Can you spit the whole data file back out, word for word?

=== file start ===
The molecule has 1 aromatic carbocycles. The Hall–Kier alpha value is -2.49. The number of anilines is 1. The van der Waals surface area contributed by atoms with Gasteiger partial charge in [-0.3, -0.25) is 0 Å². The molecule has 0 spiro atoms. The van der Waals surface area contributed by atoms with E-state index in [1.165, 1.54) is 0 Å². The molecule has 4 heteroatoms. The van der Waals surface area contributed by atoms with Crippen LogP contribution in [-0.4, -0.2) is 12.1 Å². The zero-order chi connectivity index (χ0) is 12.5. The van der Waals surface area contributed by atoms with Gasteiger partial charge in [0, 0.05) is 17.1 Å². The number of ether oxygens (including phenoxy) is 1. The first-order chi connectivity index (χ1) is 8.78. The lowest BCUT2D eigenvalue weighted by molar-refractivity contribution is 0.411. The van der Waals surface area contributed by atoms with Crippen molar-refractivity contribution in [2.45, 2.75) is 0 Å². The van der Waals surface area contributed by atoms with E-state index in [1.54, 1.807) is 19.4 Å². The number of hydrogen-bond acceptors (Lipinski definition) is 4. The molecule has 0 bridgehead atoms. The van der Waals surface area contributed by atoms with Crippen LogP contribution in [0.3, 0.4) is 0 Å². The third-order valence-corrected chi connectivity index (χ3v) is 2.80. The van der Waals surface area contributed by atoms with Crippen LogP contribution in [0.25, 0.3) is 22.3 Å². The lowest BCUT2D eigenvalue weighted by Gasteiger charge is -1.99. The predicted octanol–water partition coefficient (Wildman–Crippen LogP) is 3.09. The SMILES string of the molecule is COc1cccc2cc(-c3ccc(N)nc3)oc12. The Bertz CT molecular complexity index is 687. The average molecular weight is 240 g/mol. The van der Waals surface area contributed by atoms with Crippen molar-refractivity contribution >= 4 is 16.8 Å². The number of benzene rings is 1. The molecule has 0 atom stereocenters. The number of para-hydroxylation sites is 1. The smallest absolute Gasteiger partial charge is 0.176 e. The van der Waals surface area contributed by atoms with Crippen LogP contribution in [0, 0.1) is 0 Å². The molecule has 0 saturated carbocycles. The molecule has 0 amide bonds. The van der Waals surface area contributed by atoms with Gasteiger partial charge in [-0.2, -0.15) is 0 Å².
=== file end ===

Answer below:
The molecule has 1 aromatic carbocycles. The Hall–Kier alpha value is -2.49. The number of anilines is 1. The van der Waals surface area contributed by atoms with Gasteiger partial charge in [-0.3, -0.25) is 0 Å². The molecule has 0 spiro atoms. The van der Waals surface area contributed by atoms with E-state index in [1.165, 1.54) is 0 Å². The molecule has 4 heteroatoms. The van der Waals surface area contributed by atoms with Crippen LogP contribution in [-0.4, -0.2) is 12.1 Å². The zero-order chi connectivity index (χ0) is 12.5. The van der Waals surface area contributed by atoms with Gasteiger partial charge in [0, 0.05) is 17.1 Å². The number of ether oxygens (including phenoxy) is 1. The first-order chi connectivity index (χ1) is 8.78. The lowest BCUT2D eigenvalue weighted by molar-refractivity contribution is 0.411. The van der Waals surface area contributed by atoms with Crippen molar-refractivity contribution in [2.45, 2.75) is 0 Å². The van der Waals surface area contributed by atoms with E-state index in [1.54, 1.807) is 19.4 Å². The number of hydrogen-bond acceptors (Lipinski definition) is 4. The molecule has 0 bridgehead atoms. The van der Waals surface area contributed by atoms with Crippen LogP contribution in [0.3, 0.4) is 0 Å². The third-order valence-corrected chi connectivity index (χ3v) is 2.80. The van der Waals surface area contributed by atoms with Crippen LogP contribution in [0.25, 0.3) is 22.3 Å². The lowest BCUT2D eigenvalue weighted by Gasteiger charge is -1.99. The predicted octanol–water partition coefficient (Wildman–Crippen LogP) is 3.09. The SMILES string of the molecule is COc1cccc2cc(-c3ccc(N)nc3)oc12. The Bertz CT molecular complexity index is 687. The average molecular weight is 240 g/mol. The van der Waals surface area contributed by atoms with Crippen molar-refractivity contribution >= 4 is 16.8 Å². The number of benzene rings is 1. The molecule has 0 atom stereocenters. The number of para-hydroxylation sites is 1. The smallest absolute Gasteiger partial charge is 0.176 e. The van der Waals surface area contributed by atoms with Crippen LogP contribution in [0, 0.1) is 0 Å². The molecule has 0 saturated carbocycles. The molecule has 0 amide bonds. The van der Waals surface area contributed by atoms with Gasteiger partial charge in [-0.2, -0.15) is 0 Å².